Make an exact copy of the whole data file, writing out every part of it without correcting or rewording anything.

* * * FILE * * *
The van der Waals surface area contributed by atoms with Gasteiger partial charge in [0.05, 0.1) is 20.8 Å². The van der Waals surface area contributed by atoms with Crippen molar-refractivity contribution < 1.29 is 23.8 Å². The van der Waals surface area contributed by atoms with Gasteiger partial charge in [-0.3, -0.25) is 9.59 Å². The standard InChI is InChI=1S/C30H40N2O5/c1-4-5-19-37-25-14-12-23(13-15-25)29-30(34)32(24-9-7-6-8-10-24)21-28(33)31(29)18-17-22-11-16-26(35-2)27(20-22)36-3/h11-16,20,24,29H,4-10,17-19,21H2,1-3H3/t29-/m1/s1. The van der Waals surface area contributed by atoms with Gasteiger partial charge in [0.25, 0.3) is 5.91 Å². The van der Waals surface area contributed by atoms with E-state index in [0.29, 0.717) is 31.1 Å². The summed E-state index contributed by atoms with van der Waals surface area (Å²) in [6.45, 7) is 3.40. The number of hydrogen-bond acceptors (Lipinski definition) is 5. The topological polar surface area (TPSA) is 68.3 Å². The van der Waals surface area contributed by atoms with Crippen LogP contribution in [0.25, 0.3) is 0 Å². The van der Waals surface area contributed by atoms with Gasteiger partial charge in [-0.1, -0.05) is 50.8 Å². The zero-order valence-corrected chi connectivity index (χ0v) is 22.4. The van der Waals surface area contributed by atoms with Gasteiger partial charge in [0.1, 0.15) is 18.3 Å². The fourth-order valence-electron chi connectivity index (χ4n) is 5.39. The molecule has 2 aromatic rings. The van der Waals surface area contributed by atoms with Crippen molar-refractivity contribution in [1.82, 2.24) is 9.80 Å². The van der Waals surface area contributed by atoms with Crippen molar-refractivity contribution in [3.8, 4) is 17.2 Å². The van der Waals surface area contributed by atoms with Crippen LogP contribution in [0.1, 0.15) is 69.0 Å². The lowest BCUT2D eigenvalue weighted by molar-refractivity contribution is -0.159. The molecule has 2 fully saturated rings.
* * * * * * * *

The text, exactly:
The van der Waals surface area contributed by atoms with Gasteiger partial charge in [0.05, 0.1) is 20.8 Å². The van der Waals surface area contributed by atoms with Crippen molar-refractivity contribution < 1.29 is 23.8 Å². The van der Waals surface area contributed by atoms with Gasteiger partial charge in [-0.3, -0.25) is 9.59 Å². The standard InChI is InChI=1S/C30H40N2O5/c1-4-5-19-37-25-14-12-23(13-15-25)29-30(34)32(24-9-7-6-8-10-24)21-28(33)31(29)18-17-22-11-16-26(35-2)27(20-22)36-3/h11-16,20,24,29H,4-10,17-19,21H2,1-3H3/t29-/m1/s1. The van der Waals surface area contributed by atoms with Gasteiger partial charge in [0.25, 0.3) is 5.91 Å². The van der Waals surface area contributed by atoms with E-state index in [0.29, 0.717) is 31.1 Å². The summed E-state index contributed by atoms with van der Waals surface area (Å²) in [6.45, 7) is 3.40. The number of hydrogen-bond acceptors (Lipinski definition) is 5. The topological polar surface area (TPSA) is 68.3 Å². The van der Waals surface area contributed by atoms with Crippen LogP contribution in [0.25, 0.3) is 0 Å². The van der Waals surface area contributed by atoms with Gasteiger partial charge in [-0.1, -0.05) is 50.8 Å². The zero-order valence-corrected chi connectivity index (χ0v) is 22.4. The van der Waals surface area contributed by atoms with Gasteiger partial charge in [0.1, 0.15) is 18.3 Å². The fourth-order valence-electron chi connectivity index (χ4n) is 5.39. The molecule has 2 aromatic rings. The van der Waals surface area contributed by atoms with Crippen molar-refractivity contribution in [1.82, 2.24) is 9.80 Å². The van der Waals surface area contributed by atoms with Crippen molar-refractivity contribution in [3.8, 4) is 17.2 Å². The van der Waals surface area contributed by atoms with Crippen LogP contribution in [0.1, 0.15) is 69.0 Å². The lowest BCUT2D eigenvalue weighted by molar-refractivity contribution is -0.159. The molecule has 2 fully saturated rings.